Issue #245 / July 2023
I have recently had some difficult news as my father has recently had a stroke. This is his worst nightmare, as a normally free man is restricted to a bed with no movement or speech.
He can hear well and after putting on Test Match Special his smile grew my next choice for him was ‘Dig Lazarus Dig’ hoping for some miracle/ biblical come back.
This did not happen (obviously) but the smile and joy of him hearing ‘Midnight Man’ is hopefully a sign of recovery.
My question is how did you deal with suddenly everyone looking for you as a point of strength, I have gone from looking after myself and being self-absorbed with everyday life to suddenly my whole family looking to me for guidance through this difficult time. I am only a week into this but feel so emotionally drained that I will just implode.
Any tips appreciated.
ZACK, LEEDS, UK
I am sorry to hear about your father’s stroke, and that you are going through a challenging time, but I have found that embedded within these challenges there is almost always the opportunity for renewal or transformation. That is the plain but uncomfortable truth. I say this with a much conflicted heart, but it seems clear to me that the heartbreaks that routinely befall us – personally, societally or universally – are, in fact, the necessary gifts of change. These painful upheavals always provide us with the option for self-destruction or for transcendence. Heartbreak can be the engine of obliteration or growth. The choice is ours.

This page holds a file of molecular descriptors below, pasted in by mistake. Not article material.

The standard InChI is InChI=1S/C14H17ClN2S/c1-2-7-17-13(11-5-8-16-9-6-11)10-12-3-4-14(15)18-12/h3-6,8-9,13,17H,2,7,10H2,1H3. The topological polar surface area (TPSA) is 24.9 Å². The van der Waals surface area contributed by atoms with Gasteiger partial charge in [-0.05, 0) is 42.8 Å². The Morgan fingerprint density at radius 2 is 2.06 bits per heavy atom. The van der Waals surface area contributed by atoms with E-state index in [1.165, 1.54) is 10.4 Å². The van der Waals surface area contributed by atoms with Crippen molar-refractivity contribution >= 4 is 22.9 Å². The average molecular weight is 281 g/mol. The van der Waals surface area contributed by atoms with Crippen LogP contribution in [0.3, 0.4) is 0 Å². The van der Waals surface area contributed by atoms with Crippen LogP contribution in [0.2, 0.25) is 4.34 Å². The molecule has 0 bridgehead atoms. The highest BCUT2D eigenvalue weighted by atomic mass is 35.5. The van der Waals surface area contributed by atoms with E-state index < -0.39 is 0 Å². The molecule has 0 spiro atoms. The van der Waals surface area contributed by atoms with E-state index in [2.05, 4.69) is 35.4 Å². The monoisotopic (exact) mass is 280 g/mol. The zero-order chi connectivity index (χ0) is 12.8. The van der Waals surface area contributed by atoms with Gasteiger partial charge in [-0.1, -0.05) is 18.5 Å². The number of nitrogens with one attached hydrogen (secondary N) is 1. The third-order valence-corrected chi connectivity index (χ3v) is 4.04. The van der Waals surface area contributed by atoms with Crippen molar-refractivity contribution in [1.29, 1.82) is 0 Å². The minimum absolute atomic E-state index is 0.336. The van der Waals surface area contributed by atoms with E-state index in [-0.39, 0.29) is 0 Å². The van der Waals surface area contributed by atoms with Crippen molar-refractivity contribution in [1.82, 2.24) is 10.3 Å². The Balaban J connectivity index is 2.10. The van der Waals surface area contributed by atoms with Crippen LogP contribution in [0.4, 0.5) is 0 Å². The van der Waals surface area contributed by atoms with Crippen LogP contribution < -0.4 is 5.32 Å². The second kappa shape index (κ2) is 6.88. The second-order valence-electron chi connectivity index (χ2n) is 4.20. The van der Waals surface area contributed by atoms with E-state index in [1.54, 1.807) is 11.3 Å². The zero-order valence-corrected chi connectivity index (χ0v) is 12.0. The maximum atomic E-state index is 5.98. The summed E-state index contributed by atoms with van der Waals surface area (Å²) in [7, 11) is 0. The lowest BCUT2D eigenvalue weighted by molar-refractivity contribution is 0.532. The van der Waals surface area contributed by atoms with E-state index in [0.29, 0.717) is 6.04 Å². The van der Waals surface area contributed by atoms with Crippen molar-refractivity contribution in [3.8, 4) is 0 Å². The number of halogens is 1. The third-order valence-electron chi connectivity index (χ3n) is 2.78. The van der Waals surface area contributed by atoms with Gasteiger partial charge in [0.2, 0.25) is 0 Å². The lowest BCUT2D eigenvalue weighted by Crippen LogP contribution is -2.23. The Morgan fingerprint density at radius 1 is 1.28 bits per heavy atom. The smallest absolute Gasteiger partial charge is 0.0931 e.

You are being called to remake yourself, to not be the self-absorbed individual you were. You are the one your family are depending upon for guidance, and although this can feel overwhelming and an almost impossible – perhaps even thankless – task, it will be a defining experience for you. True growth comes when we accept the mantle of that which we feel is beyond us. If you can grasp it, Zack, and stay steady under the weight of the expectations placed upon you, you’ll be able to look back on this, not just as someone who made things better for your father and your family, but from the perspective of a version of yourself you never knew was possible.
I say this as much to myself as I do to you, but being looked to for guidance is a privilege – uncomfortable, baffling and sometimes overwhelming, but a privilege just the same. We are all being called forth in the service of something.
Zack, please send my love and thoughts to your father.